This archived news story is available only for your personal, non-commercial use. Information in the story may be outdated or superseded by additional information. Reading or replaying the story in its archived form does not constitute a republication of the story.
NORTH SALT LAKE — Human error is to blame for a dramatic crash between a FedEx truck and a FrontRunner train last week, the Utah Transit Authority announced Monday.
On Jan. 21, a semitrailer hauling two Federal Express trailers was crossing the railroad tracks at 1100 North in North Salt Lake when the first trailer was destroyed by an oncoming train, barely missing the cab. The crash was captured on video by a North Salt Lake police officer who was also about to cross the tracks but stopped.
The crossing arms were up when the semitrailer began crossing. No one was injured in the incident.
“We have determined that the gates were raised by a UTA employee who responded to the scene, and the accident was caused by human error,” Dave Goeres, UTA's chief safety and security officer said in a prepared statement.
Prior to the crash, the crossing arms had been stuck in the down position for about 12 minutes, Goeres said. A UTA worker arrived at the scene to fix the problem.
Proper procedure calls for FrontRunner trains to slow to 15 mph before workers raise the crossing arms. In this case, that didn't happen, according to the UTA investigation.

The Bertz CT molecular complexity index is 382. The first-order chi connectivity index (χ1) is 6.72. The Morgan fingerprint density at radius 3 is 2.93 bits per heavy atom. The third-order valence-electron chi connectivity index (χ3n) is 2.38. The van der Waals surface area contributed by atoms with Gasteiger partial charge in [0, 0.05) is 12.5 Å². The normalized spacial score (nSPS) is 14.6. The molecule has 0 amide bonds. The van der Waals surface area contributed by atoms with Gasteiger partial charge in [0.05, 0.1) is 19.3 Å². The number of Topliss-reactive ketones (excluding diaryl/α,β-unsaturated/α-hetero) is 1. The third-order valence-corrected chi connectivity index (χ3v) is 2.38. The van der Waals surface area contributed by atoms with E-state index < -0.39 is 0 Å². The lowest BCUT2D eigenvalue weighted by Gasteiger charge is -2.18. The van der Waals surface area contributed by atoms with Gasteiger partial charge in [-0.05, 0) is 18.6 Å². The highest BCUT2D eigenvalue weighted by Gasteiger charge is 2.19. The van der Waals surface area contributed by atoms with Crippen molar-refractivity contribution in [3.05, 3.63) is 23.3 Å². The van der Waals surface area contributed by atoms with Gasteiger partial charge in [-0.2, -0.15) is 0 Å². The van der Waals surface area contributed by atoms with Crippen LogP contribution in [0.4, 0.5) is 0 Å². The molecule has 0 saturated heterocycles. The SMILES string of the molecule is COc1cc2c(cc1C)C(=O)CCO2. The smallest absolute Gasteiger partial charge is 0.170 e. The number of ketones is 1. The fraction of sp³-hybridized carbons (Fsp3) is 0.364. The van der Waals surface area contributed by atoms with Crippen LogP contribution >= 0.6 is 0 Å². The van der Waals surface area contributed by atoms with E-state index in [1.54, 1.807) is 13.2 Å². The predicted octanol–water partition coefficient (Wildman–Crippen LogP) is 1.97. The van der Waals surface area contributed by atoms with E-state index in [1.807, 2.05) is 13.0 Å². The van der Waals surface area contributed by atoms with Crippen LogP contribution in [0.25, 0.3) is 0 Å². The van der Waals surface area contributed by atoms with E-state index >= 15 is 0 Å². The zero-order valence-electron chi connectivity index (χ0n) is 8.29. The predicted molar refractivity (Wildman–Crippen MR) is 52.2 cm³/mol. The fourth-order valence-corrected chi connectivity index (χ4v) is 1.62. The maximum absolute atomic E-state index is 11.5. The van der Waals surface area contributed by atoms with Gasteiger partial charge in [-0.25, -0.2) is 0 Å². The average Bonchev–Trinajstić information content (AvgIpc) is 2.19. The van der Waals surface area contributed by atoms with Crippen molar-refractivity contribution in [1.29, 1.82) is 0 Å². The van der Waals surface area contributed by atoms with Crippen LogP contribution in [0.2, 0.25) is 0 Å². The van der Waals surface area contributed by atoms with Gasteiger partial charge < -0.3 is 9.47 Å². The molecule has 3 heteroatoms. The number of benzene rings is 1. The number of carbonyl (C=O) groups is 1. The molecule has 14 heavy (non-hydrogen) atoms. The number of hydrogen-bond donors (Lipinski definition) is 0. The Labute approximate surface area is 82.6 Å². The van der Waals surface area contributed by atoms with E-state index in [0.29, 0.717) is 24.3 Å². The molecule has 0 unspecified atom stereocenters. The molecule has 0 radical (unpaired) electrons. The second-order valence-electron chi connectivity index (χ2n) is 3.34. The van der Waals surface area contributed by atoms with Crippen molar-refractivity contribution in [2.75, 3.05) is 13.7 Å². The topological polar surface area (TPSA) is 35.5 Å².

Goeres said the FrontRunner train conductor was in the process of being notified to slow down, but the worker had already raised the crossing gates. The gates had been up for only a minute or two when the accident happened, he said.
The employee responsible for lifting the crossing gates too early has been fired, UTA announced.
"All controllers and system workers have received additional retraining on the crossing protection procedures," UTA spokesman Remi Barron said in a statement.
"UTA wants to take this opportunity to reiterate that safety is our top priority and our system is safe. However, we would like to emphasize that our workers and the public should always be aware of their surroundings when near rail crossings and rail cars," Barron said.
"It is safe to cross at road crossings when the red lights are not flashing. However, people should never enter a rail crossing if the lights are flashing and should never go around a lowered gate," he said.